Angry Bears – The Boston Bruins were apparently tired of getting beaten in their own barn by the Washington Capitals. From March 10 through April 25, 2012, the Capitals won as many games (five) at the TD Garden as the Bruins did. Factor in a 4-3 Caps comeback win in the District on March 5 of this season in a game in which the B’s held a 3-0 second period lead, and it’s no wonder the proud Bruins were a little salty heading into Saturday’s matinee match against the Caps in Boston.
In the first period of Saturday’s game, the Bruins cashed in on a pair of Washington turnovers that led to glorious one-timer chances from the middle of the ice in front of the Caps’ net. David Krejci and Nathan Horton, respectively, made sure those one-timer chances found their way into the back of the Washington net and the B’s had all the offense they’d need in a 4-1 win over Washington.
“We had a couple chances, but really the focus has got to be at our own end,” says Caps coach Adam Oates. “We had opportunities in the first period to make better plays and we didn’t. We gave them two chances that you can’t fault the goalie on.”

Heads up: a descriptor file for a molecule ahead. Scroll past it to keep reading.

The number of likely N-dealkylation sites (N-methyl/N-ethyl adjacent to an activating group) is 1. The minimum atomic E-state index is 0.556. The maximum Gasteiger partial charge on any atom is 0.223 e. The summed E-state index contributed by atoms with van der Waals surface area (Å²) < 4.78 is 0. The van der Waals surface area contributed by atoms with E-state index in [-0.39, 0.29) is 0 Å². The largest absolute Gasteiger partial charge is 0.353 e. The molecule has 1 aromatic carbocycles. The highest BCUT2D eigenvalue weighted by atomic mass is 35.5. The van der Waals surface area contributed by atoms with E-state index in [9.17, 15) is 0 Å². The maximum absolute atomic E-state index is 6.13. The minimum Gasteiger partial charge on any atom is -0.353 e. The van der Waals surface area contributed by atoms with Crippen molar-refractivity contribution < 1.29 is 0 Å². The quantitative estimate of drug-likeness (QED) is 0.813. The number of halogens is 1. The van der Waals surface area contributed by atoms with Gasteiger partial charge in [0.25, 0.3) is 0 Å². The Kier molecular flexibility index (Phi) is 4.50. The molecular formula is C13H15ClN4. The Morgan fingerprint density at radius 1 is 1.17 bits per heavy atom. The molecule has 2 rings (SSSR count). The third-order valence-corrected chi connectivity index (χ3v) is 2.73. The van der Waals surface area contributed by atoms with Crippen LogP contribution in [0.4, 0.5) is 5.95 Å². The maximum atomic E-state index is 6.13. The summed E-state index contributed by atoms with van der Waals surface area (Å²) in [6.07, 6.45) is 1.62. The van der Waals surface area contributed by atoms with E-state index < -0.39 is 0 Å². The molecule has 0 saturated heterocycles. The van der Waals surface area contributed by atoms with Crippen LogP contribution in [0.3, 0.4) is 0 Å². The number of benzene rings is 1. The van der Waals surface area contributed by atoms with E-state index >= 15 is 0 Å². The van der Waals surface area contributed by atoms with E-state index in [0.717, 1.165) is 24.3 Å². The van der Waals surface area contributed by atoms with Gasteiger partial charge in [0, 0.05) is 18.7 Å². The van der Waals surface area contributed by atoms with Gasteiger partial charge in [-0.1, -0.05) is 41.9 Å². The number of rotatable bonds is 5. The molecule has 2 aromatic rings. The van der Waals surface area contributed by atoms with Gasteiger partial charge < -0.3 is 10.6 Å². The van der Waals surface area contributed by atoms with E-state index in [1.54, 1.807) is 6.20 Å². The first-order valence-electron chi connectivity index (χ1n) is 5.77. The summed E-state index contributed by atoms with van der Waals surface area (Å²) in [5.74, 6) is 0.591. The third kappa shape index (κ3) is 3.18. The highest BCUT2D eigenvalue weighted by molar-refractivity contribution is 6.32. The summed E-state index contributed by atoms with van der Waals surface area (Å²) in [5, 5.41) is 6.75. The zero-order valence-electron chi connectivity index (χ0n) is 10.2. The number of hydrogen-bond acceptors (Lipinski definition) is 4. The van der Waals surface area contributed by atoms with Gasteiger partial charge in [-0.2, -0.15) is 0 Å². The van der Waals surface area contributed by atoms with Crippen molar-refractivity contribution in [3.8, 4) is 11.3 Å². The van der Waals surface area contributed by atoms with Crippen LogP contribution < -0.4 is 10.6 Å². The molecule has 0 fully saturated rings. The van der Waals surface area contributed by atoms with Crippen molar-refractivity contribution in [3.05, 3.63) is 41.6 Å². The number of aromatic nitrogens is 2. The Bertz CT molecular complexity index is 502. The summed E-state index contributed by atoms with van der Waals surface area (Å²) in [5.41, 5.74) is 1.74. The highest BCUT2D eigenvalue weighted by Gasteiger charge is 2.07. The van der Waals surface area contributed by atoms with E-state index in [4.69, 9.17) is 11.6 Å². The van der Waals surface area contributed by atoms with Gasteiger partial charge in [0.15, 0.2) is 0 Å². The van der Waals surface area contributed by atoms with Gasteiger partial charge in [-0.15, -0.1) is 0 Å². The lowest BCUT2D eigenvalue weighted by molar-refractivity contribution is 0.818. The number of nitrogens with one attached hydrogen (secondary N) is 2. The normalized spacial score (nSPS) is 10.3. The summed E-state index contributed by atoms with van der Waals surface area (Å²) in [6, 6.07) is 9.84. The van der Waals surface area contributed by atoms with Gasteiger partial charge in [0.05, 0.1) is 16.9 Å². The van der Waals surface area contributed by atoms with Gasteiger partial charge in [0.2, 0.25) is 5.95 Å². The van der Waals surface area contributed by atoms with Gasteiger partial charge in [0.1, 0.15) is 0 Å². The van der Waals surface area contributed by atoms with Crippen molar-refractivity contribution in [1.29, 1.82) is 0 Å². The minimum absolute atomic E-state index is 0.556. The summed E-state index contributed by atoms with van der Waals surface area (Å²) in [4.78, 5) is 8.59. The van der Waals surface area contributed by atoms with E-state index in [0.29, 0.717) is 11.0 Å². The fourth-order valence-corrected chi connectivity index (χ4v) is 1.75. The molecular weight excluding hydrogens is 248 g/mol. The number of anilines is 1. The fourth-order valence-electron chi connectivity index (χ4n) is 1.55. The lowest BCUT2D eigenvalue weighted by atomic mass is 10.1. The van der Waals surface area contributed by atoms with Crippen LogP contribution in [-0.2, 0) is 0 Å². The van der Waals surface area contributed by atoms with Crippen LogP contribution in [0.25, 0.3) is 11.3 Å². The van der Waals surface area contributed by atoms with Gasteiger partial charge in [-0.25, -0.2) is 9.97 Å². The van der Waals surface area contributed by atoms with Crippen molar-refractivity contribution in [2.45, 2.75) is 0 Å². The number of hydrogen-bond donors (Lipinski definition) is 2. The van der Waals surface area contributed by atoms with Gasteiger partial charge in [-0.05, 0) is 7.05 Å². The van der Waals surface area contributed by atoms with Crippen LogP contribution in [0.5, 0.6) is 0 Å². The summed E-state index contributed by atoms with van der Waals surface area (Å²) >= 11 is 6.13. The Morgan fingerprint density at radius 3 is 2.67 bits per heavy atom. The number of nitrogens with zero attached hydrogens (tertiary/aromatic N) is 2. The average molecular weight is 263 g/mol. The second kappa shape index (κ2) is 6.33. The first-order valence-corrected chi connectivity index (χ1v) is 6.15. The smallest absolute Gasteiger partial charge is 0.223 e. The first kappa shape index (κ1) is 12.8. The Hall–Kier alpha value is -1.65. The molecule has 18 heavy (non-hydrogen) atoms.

Those two Boston goals came in a span of just 3:03.
“They do a good job,” says Caps defenseman Karl Alzner. “They all crash the net and they clear the net really well. We didn’t clear it quite good enough, in my opinion. That’s what happens. They put them in when they get the opportunities and we need to make sure we’re doing that every single night. We’re taking a night off here and there; we’re not as gritty in front of the net offensively and defensively, and that was happening tonight.”
The Caps tried to claw their way back, and they halved the deficit early in the second when a Marcus Johansson centering feed banked off a skate and caromed past Bruins goaltender Anton Khudobin for Washington’s lone goal of the game.